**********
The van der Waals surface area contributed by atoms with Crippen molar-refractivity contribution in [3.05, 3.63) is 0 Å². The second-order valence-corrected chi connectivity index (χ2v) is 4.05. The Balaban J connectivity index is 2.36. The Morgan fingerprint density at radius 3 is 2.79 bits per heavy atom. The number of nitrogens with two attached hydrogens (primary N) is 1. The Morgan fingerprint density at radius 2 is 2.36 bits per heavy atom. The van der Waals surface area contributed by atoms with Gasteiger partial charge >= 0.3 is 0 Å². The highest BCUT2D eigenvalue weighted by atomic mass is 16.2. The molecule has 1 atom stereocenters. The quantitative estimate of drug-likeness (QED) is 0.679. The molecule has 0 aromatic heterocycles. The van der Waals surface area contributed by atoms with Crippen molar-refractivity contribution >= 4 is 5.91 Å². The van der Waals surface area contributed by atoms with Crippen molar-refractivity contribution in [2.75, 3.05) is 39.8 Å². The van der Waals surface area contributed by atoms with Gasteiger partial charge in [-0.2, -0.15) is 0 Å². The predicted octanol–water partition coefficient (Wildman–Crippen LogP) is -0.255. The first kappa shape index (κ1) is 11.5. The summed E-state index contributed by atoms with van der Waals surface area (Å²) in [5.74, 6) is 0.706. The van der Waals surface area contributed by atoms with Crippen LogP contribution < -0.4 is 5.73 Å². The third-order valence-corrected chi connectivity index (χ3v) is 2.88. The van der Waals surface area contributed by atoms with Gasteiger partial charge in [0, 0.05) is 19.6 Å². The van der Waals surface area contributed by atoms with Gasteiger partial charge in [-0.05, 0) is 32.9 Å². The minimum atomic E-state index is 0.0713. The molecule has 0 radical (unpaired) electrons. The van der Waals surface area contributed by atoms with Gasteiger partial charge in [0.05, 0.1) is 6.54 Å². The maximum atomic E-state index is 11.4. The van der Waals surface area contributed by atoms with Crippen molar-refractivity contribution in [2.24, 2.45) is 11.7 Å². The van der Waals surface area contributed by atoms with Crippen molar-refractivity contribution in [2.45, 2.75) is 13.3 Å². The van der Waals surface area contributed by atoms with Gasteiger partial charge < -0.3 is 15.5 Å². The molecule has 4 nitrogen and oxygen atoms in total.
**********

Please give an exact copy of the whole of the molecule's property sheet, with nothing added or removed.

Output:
The van der Waals surface area contributed by atoms with Crippen molar-refractivity contribution in [3.05, 3.63) is 0 Å². The second-order valence-corrected chi connectivity index (χ2v) is 4.05. The Balaban J connectivity index is 2.36. The Morgan fingerprint density at radius 3 is 2.79 bits per heavy atom. The number of nitrogens with two attached hydrogens (primary N) is 1. The Morgan fingerprint density at radius 2 is 2.36 bits per heavy atom. The van der Waals surface area contributed by atoms with Gasteiger partial charge >= 0.3 is 0 Å². The highest BCUT2D eigenvalue weighted by atomic mass is 16.2. The molecule has 1 atom stereocenters. The quantitative estimate of drug-likeness (QED) is 0.679. The molecule has 0 aromatic heterocycles. The van der Waals surface area contributed by atoms with Crippen molar-refractivity contribution >= 4 is 5.91 Å². The van der Waals surface area contributed by atoms with Crippen molar-refractivity contribution in [2.75, 3.05) is 39.8 Å². The van der Waals surface area contributed by atoms with Gasteiger partial charge in [-0.2, -0.15) is 0 Å². The predicted octanol–water partition coefficient (Wildman–Crippen LogP) is -0.255. The first kappa shape index (κ1) is 11.5. The summed E-state index contributed by atoms with van der Waals surface area (Å²) in [5.74, 6) is 0.706. The van der Waals surface area contributed by atoms with Crippen LogP contribution < -0.4 is 5.73 Å². The third-order valence-corrected chi connectivity index (χ3v) is 2.88. The van der Waals surface area contributed by atoms with Gasteiger partial charge in [0, 0.05) is 19.6 Å². The van der Waals surface area contributed by atoms with Gasteiger partial charge in [-0.05, 0) is 32.9 Å². The minimum atomic E-state index is 0.0713. The molecule has 0 radical (unpaired) electrons. The van der Waals surface area contributed by atoms with Gasteiger partial charge in [0.05, 0.1) is 6.54 Å². The maximum atomic E-state index is 11.4. The van der Waals surface area contributed by atoms with Crippen molar-refractivity contribution in [2.24, 2.45) is 11.7 Å². The van der Waals surface area contributed by atoms with Crippen molar-refractivity contribution in [2.45, 2.75) is 13.3 Å². The van der Waals surface area contributed by atoms with Gasteiger partial charge < -0.3 is 15.5 Å². The molecule has 4 nitrogen and oxygen atoms in total.